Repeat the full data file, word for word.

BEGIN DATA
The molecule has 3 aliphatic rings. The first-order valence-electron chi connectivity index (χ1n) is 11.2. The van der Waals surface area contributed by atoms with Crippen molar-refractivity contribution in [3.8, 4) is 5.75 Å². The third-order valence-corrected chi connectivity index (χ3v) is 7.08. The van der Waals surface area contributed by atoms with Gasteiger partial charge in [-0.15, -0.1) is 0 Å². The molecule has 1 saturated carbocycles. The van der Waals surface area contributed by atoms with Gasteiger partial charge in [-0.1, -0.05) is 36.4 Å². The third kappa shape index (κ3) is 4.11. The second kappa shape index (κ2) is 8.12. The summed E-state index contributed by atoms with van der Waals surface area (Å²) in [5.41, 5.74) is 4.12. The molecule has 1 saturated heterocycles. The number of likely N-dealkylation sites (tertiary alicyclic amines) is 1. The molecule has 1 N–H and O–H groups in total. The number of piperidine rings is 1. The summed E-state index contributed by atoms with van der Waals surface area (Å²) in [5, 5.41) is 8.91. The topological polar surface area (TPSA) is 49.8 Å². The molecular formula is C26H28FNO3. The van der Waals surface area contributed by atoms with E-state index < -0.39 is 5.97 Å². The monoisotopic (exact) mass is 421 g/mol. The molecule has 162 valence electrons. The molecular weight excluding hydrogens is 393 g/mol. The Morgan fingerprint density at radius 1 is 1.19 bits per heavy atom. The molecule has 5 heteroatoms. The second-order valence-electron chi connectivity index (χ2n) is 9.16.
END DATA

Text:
The molecule has 3 aliphatic rings. The first-order valence-electron chi connectivity index (χ1n) is 11.2. The van der Waals surface area contributed by atoms with Crippen molar-refractivity contribution in [3.8, 4) is 5.75 Å². The third-order valence-corrected chi connectivity index (χ3v) is 7.08. The van der Waals surface area contributed by atoms with Gasteiger partial charge in [-0.15, -0.1) is 0 Å². The molecule has 1 saturated carbocycles. The van der Waals surface area contributed by atoms with Gasteiger partial charge in [-0.1, -0.05) is 36.4 Å². The third kappa shape index (κ3) is 4.11. The second kappa shape index (κ2) is 8.12. The summed E-state index contributed by atoms with van der Waals surface area (Å²) in [5.41, 5.74) is 4.12. The molecule has 1 saturated heterocycles. The number of likely N-dealkylation sites (tertiary alicyclic amines) is 1. The molecule has 1 N–H and O–H groups in total. The number of piperidine rings is 1. The summed E-state index contributed by atoms with van der Waals surface area (Å²) in [5, 5.41) is 8.91. The topological polar surface area (TPSA) is 49.8 Å². The molecular formula is C26H28FNO3. The van der Waals surface area contributed by atoms with E-state index < -0.39 is 5.97 Å². The monoisotopic (exact) mass is 421 g/mol. The molecule has 162 valence electrons. The molecular weight excluding hydrogens is 393 g/mol. The Morgan fingerprint density at radius 1 is 1.19 bits per heavy atom. The molecule has 5 heteroatoms. The second-order valence-electron chi connectivity index (χ2n) is 9.16.